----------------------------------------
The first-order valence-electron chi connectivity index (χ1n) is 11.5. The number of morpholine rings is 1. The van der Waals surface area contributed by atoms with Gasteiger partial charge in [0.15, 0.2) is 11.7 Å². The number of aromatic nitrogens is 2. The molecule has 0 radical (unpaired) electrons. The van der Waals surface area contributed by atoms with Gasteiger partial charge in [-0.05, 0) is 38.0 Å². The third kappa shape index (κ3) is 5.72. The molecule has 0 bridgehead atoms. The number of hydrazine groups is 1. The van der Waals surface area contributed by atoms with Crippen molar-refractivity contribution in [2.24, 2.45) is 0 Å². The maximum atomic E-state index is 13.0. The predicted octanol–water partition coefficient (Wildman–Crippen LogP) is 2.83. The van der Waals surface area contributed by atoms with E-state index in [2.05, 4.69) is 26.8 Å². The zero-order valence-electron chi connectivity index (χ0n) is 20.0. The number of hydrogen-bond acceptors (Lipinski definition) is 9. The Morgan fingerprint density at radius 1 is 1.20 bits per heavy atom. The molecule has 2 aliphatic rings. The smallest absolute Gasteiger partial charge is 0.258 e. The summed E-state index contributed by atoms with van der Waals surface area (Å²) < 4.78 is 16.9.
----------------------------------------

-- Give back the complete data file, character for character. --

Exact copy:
The first-order valence-electron chi connectivity index (χ1n) is 11.5. The number of morpholine rings is 1. The van der Waals surface area contributed by atoms with Gasteiger partial charge in [0.15, 0.2) is 11.7 Å². The number of aromatic nitrogens is 2. The molecule has 0 radical (unpaired) electrons. The van der Waals surface area contributed by atoms with Gasteiger partial charge in [-0.05, 0) is 38.0 Å². The third kappa shape index (κ3) is 5.72. The molecule has 0 bridgehead atoms. The number of hydrazine groups is 1. The van der Waals surface area contributed by atoms with Crippen molar-refractivity contribution in [2.24, 2.45) is 0 Å². The maximum atomic E-state index is 13.0. The predicted octanol–water partition coefficient (Wildman–Crippen LogP) is 2.83. The van der Waals surface area contributed by atoms with E-state index in [2.05, 4.69) is 26.8 Å². The zero-order valence-electron chi connectivity index (χ0n) is 20.0. The number of hydrogen-bond acceptors (Lipinski definition) is 9. The Morgan fingerprint density at radius 1 is 1.20 bits per heavy atom. The molecule has 2 aliphatic rings. The smallest absolute Gasteiger partial charge is 0.258 e. The summed E-state index contributed by atoms with van der Waals surface area (Å²) < 4.78 is 16.9.